A fledging mortgage relief program, launched by the Obama administration to stabilize the housing market, has taken a hit from Congress.
As part of an overall push to curb government spending, the House of Representatives last week voted to “terminate” the Federal Housing Administration’s short refinance program. The Senate is not expected to pass the measure, and the White House has threatened to veto it, according to Reuters reports.
The short refinance program is designed to help responsible homeowners who, due to weak job and real estate markets, are at risk of losing their homes. These cash-strapped homeowners now owe more than their homes are worth, and are unable to refinance their mortgages to lower their monthly payments and face difficulty selling their homes. The FHA estimates up to 15 million mortgages - 25 percent of outstanding mortgages - are underwater.
“Job losses and price drops have meant that we see foreclosures and defaults in prime loans,” said David H. Stevens, FHA commissioner, testifying before the House Financial Services Committee in early March. “As a result, foreclosures are increasingly being driven by homeowners who find themselves unemployed or underemployed and can no longer make payments that were once affordable.”
The program, which became available to homeowners in September, was described as a “lifeline” to help up to 4 million struggling homeowners through the end of 2012. The program is structured so that private lenders, not the taxpayers, absorb most of the cost by agreeing to reduce the amount of principal owed on the loan. Principal reduction is less costly to the lender than foreclosure, Stevens said.
The refinance program may have lofty goals, but all sides agree it has had little impact so far. Only 44 mortgages have been refinanced in the six months the program has been in effect, but advocates of the plan say Congress needs to give the measure more time.
“Cancelling the program prematurely” would cost the taxpayer more in the long run, said Stevens, who noted that 23 lenders now participate in the program, and another 17 have signed up. The number of loans endorsed to date is “relatively low,” said Stevens, but the infrastructure to support the complex transactions is now in place. Wells Fargo and GMAC/Ally both recently announced they will begin working with the program.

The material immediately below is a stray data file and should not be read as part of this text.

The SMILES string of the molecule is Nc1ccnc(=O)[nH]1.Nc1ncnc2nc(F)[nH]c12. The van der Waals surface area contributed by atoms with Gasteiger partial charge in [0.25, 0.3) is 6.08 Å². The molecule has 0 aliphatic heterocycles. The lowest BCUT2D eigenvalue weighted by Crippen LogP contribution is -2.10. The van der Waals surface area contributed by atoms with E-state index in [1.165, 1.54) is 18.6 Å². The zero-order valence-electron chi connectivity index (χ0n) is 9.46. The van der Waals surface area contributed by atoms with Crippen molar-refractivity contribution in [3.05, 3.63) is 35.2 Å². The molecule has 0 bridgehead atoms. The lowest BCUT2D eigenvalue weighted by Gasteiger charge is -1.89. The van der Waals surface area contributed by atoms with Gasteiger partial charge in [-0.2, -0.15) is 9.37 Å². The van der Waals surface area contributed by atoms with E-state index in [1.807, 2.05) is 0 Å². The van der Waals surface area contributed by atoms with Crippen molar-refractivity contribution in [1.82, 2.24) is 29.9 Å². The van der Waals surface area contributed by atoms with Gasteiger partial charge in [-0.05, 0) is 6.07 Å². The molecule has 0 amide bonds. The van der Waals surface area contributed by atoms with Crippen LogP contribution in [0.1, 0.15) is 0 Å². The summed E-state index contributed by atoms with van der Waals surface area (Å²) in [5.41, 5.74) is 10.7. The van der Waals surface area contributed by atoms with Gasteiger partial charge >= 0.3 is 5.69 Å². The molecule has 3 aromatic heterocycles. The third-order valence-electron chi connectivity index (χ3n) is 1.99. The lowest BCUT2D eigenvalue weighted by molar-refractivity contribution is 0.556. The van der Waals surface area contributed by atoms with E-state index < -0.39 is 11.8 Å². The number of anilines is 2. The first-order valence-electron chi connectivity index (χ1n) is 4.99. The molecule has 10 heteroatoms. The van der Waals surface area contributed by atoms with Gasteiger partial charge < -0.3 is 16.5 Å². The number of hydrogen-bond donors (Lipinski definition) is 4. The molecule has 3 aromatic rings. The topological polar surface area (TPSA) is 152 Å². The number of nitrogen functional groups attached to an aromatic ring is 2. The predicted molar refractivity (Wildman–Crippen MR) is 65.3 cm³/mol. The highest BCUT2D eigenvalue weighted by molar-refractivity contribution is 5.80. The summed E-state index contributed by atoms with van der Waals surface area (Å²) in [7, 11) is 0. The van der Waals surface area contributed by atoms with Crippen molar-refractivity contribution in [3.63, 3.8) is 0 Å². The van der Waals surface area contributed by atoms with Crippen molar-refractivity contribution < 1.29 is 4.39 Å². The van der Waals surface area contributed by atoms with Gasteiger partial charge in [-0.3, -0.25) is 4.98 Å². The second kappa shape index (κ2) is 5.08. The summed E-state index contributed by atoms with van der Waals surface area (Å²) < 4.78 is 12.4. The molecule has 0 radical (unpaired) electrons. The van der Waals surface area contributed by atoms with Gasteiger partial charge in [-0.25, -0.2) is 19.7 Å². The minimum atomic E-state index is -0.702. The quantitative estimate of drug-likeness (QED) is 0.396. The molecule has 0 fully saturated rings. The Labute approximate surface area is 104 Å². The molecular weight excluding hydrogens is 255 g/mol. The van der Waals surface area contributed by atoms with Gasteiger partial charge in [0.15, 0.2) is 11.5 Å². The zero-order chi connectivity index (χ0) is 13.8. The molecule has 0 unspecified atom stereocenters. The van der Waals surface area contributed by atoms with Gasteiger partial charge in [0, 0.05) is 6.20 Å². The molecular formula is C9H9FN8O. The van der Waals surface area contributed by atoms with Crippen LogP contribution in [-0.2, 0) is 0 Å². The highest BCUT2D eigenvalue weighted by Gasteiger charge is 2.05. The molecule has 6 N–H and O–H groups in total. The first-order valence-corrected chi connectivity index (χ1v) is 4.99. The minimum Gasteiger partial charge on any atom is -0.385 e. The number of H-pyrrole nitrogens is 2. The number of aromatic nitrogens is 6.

The loans are structured to help homeowners who are current on their payments, but are struggling to make ends meet. To qualify, homeowners must owe more on their mortgage than their home is worth, and they must be current on their mortgage and must have a credit score of 500 or more. The average credit score of participants to date is 711, Stevens said.
The property must be the homeowner’s primary residence and the existing loan to be financed cannot be an FHA insured loan. Lenders must agree to write off at least 10 percent of the unpaid principal balance, and the new loan-to-value ratio must be no greater than 110%.
The refinanced FHA-insured mortgage must have a loan-to-value ratio of no more than 97.7 percent. The program is financed with up to $8 billion in TARP money to underwrite the newly refinanced mortgages.
“The cost of providing the principal write downs, which is borne by the private sector, is lower than the eventual loss if the loan were to default and the home go to foreclosure,” Stevens said. “The FHA refinance option provides a vehicle for many investors and lenders to reduce their expected losses while also providing responsible borrowers with meaningful debt relief and better enabling them to afford to remain in their home.”